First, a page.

Tuesday, 20 December 2011

Why Did The Spider-Man Reboot Fail: Part Four - Because Nobody Demanded It

Amazing Spider-Man (Vol.2) #2- by Mackie / Byrne / Hanna

If you've read my previous two entries, you may be surprised to hear that the debut issues of Amazing Spider-Man and Peter Parker: Spider-Man's second volumes weren't too bad. They were fairly dull, and had their flaws of course, but they were not complete failures. With the reboot's first multi-part story, writer Howard Mackie had the chance to tell a gripping, elaborate tale, and hook readers onto what had so far proved to be an underwhelming new direction for the two titles.

Mackie actually makes a solid enough start, and the first issue of this three parter is a decent enough story, perhaps the most enjoyable of the reboot so far. I complained in the previous part that the new Spider-Man lacked characterisation, and lo and behold! The first four pages of Amazing Spider-Man's second issue are given over to fleshing out 'his' character, as he stops a mugger. The scene is nothing special really, but it is interesting to get a glimpse into the character's head. The idea of a fan of Spider-Man replacing him is fairly obvious, but is played out well, and a character who I had complained of being unlikeable is made far more engaging in the space of a few pages. Very nice.

What follows, however is less pleasing, as Mackie gives us the latest in a series of 'stock scenes' that have plagued the reboot. The two scenes in question remind us of how young and in love Peter and Mary-Jane are , as well as looking in on Aunt May who is in typically irritating form. The scenes add literally nothing that we do not already know, save for a worrying early sign that Jill Stacy may 'like' Peter. The first step on the road to what eventually made a welcome supporting character into a loathsome presence in the titles. More on that soon, I'm sure.

The villain of the piece is then introduced, Shadrac - a shabby looking bandaged man in a long overcoat. His appearance is actually more interesting than the previous two villains to appear in the reboot, and although his personality is barely glimpsed, we are given a look at a 'mysterious figure in the background' who appears to be controlling him as he breaks into Osborn Industries (not Oscorp) demanding to see new CEO 'John Stone'.

The rest of the issue passes by more quickly. Peter is actually shown at his new place of work (take a picture), clearly the darling of his new colleagues. One of his co-workers, Javier, appears to be Tricorp's resident douche, and acts very off towards Peter for no apparent reason - although he does correctly guess that Peter has made a mistake in one of his calculations. The resulting explosion is quickly forgotten about as the team are relayed footage of Spider-Man and Shadrac dueling outside Osborn Industries. Presumably his meeting with John Stone didn't go so well. Conveniently enough Peter is required to head into the field to procure a DNA sample, and he promptly heads over there.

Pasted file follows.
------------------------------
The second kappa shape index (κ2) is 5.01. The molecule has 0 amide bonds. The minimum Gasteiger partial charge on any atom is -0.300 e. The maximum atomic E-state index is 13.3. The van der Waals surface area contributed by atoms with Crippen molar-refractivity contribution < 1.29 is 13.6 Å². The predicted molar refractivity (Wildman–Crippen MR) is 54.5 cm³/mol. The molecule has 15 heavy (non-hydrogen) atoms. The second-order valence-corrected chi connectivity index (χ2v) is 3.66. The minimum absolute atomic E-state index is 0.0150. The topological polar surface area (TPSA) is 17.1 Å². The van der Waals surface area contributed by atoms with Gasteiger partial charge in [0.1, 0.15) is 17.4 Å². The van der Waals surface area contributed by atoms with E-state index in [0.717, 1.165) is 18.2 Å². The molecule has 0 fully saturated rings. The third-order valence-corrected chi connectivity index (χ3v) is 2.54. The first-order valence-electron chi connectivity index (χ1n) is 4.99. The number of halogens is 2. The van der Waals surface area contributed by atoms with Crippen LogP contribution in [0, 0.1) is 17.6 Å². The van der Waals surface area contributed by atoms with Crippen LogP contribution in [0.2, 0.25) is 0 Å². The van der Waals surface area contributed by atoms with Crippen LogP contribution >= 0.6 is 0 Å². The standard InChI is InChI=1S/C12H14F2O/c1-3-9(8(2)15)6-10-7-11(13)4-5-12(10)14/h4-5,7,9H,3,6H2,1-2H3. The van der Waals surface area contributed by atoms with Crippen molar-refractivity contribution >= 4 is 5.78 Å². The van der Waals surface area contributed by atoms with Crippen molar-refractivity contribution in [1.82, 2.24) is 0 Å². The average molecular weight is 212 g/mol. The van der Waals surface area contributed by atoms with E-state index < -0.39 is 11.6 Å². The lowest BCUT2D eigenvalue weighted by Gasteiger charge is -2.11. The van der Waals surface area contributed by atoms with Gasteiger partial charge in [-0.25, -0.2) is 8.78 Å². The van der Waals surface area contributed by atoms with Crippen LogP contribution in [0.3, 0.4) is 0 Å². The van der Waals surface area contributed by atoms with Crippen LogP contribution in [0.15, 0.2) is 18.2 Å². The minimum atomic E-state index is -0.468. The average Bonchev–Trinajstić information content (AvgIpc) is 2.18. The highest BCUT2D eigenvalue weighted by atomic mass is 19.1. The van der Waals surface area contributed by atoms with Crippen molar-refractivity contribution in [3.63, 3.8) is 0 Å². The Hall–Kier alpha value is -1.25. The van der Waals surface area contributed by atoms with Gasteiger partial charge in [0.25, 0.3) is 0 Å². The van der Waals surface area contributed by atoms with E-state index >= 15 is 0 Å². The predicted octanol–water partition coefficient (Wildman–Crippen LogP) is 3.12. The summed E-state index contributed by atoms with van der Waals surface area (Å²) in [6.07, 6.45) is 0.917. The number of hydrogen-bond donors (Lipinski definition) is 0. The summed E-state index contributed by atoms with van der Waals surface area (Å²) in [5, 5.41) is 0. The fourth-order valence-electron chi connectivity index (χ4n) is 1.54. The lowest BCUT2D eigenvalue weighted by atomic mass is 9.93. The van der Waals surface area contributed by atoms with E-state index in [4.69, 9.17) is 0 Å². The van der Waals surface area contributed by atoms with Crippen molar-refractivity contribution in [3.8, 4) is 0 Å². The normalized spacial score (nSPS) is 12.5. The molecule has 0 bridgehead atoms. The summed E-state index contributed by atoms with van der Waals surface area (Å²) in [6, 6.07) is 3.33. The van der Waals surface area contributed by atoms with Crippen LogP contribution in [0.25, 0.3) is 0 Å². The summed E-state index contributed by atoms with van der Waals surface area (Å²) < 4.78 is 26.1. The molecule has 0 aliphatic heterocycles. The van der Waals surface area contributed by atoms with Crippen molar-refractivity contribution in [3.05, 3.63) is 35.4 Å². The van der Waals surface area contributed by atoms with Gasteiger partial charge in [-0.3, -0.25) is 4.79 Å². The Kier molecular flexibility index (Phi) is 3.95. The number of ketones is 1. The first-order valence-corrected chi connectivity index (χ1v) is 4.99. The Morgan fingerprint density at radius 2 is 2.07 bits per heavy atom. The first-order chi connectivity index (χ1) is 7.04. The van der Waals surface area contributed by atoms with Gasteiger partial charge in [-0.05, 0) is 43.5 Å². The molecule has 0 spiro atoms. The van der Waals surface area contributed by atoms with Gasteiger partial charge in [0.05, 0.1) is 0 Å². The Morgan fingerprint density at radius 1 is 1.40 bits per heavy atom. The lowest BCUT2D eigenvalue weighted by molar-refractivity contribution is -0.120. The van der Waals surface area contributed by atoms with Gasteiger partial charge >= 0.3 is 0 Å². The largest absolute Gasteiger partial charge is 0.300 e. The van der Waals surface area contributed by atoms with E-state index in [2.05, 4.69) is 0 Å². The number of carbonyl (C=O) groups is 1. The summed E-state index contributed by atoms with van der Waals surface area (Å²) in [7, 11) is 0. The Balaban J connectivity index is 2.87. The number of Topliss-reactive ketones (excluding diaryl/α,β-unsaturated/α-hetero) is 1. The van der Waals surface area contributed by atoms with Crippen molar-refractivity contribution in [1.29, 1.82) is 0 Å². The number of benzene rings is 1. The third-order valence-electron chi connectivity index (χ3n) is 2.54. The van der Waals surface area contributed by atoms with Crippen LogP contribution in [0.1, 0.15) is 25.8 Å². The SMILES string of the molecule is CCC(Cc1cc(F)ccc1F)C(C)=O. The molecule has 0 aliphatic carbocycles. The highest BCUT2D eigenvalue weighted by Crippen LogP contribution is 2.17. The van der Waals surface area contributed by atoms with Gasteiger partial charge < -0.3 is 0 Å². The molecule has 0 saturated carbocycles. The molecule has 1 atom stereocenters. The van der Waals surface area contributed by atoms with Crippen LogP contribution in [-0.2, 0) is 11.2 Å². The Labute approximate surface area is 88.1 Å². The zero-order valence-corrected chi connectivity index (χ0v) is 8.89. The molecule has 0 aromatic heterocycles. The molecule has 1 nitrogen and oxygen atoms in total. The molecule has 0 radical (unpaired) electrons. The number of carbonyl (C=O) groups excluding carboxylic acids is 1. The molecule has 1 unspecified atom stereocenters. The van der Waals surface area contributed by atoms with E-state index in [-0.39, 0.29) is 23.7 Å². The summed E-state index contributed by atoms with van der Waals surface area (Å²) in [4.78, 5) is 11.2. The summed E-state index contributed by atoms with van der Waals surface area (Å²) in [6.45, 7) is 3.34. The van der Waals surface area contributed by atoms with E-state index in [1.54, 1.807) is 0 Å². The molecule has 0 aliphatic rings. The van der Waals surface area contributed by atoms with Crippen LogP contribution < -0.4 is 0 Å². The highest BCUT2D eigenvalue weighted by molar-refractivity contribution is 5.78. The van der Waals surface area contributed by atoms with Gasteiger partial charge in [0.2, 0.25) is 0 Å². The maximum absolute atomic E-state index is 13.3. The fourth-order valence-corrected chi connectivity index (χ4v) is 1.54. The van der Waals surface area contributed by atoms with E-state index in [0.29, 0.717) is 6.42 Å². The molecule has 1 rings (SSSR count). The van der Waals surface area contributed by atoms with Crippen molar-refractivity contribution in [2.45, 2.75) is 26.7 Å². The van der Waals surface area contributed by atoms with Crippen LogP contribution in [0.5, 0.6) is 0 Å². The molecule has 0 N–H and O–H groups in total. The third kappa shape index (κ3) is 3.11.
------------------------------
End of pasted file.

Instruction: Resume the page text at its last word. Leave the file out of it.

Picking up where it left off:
We are given another glimpse into the new Spider-Man's head as 'he' battles Shadrac, who after a few pages trading punches has his bandages torn off, revealing him to be a glowing skeleton-thing. It looks cooler than it sounds, honest. His design is probably the best thing about the character, particularly as he still doesn't have much of a personality to speak of. Shadrac beats up Spider-Man, before Peter Parker breaks his no-powers rule to carry him to safety. He unmasks him, and shock horror - he, is a her, a teenage girl to be precise. The new Spider-Man is revealed to be Mattie Franklin, a minor character from the much maligned Gathering of Five storyline, where she took part in the ceremony in question, in place of her father and received vaguely defined superpowers. She will not shut up either, and grates a lot in this scene. After glancing guiltily at a billboard of his wife, Peter changes into Mattie's conveniently stretchy costume, and swings off into action. That lasted long.

Despite how predictable it was, it is good to see Peter Parker back in costume, although the excitement quickly wears off. Much is done in the issue's early stages to endear the new Spider-Man to the reader, so in that respect it is a massive disappointment that she is written in such an irritating way after being unmasked. Ultimately there weren't any real clues as to the new Spider-Man's identity, and it is resolved too quickly to be a truly satisfying arc. On paper Mattie makes sense, but in practice she turned out to be a massive disappointment.

The bulk of this issue is fine though. Shadrac is a much more interesting adversary than the Ranger and the Scorpion, and although he isn't given much in the way of personality his design is very cool and makes for a fun fight scene. Byrne's artwork is once again excellent, and Mackie's pacing is very good. None of the scenes are particularly interesting in their own right, but the action zips along very nicely and this issue is certainly more exciting than the previous two. The links introduced in this story to the Gathering of Five storyline are somewhat less welcome. It was a dreadful, universally reviled story that did not even need to be told. Its presence here also makes the reboot's intentions seem very confused. Was it intended to be a clean break from the previous titles? If so then why reference them in just the third comic book to be released since the reboot. In any case, if they had to carry on pre-reboot storylines then there were far more interesting ones than the Gathering of Five. While this issue doesn't bode well for the future, it is actually an entertaining story in its own right. Nothing special of course, and still nothing to justify a character-wide reboot, but a fun enough start to what eventually turned out to be an abysmal story-arc.


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